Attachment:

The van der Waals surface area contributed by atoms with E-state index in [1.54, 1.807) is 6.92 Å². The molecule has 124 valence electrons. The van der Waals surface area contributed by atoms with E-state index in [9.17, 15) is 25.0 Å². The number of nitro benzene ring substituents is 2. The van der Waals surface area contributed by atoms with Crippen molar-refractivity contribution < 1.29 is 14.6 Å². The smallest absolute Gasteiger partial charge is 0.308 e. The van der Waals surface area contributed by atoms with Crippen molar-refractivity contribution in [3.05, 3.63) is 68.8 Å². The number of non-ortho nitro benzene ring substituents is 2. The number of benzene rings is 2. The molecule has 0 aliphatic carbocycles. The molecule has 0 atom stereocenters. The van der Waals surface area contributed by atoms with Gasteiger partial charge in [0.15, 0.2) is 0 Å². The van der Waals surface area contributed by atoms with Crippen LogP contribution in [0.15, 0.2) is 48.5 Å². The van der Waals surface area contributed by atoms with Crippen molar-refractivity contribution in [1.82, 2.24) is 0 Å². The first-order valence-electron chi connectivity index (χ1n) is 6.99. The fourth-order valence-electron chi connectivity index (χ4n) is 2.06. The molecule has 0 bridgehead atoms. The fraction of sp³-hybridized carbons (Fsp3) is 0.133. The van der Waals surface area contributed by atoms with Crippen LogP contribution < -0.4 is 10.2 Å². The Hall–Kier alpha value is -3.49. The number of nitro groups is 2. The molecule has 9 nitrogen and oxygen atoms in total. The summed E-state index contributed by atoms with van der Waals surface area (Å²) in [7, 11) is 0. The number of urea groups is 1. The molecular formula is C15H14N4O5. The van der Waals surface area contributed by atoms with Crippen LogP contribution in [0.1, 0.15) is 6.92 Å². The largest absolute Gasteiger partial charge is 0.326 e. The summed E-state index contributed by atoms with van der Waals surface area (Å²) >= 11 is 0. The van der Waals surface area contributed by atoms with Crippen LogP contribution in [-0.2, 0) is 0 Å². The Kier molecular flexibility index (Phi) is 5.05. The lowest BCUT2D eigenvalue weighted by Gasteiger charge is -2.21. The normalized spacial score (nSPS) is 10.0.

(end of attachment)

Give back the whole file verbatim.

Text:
The van der Waals surface area contributed by atoms with E-state index in [1.54, 1.807) is 6.92 Å². The molecule has 124 valence electrons. The van der Waals surface area contributed by atoms with E-state index in [9.17, 15) is 25.0 Å². The number of nitro benzene ring substituents is 2. The van der Waals surface area contributed by atoms with Crippen molar-refractivity contribution < 1.29 is 14.6 Å². The smallest absolute Gasteiger partial charge is 0.308 e. The van der Waals surface area contributed by atoms with Crippen molar-refractivity contribution in [3.05, 3.63) is 68.8 Å². The number of non-ortho nitro benzene ring substituents is 2. The number of benzene rings is 2. The molecule has 0 aliphatic carbocycles. The molecule has 0 atom stereocenters. The van der Waals surface area contributed by atoms with Gasteiger partial charge in [0.15, 0.2) is 0 Å². The van der Waals surface area contributed by atoms with Crippen LogP contribution in [0.15, 0.2) is 48.5 Å². The van der Waals surface area contributed by atoms with Crippen molar-refractivity contribution in [1.82, 2.24) is 0 Å². The first-order valence-electron chi connectivity index (χ1n) is 6.99. The fourth-order valence-electron chi connectivity index (χ4n) is 2.06. The molecule has 0 bridgehead atoms. The fraction of sp³-hybridized carbons (Fsp3) is 0.133. The van der Waals surface area contributed by atoms with Crippen LogP contribution < -0.4 is 10.2 Å². The Hall–Kier alpha value is -3.49. The number of nitro groups is 2. The molecule has 9 nitrogen and oxygen atoms in total. The summed E-state index contributed by atoms with van der Waals surface area (Å²) in [7, 11) is 0. The number of urea groups is 1. The molecular formula is C15H14N4O5. The van der Waals surface area contributed by atoms with Crippen LogP contribution in [0.1, 0.15) is 6.92 Å². The largest absolute Gasteiger partial charge is 0.326 e. The summed E-state index contributed by atoms with van der Waals surface area (Å²) >= 11 is 0. The van der Waals surface area contributed by atoms with Crippen LogP contribution in [-0.2, 0) is 0 Å². The Kier molecular flexibility index (Phi) is 5.05. The lowest BCUT2D eigenvalue weighted by Gasteiger charge is -2.21. The normalized spacial score (nSPS) is 10.0.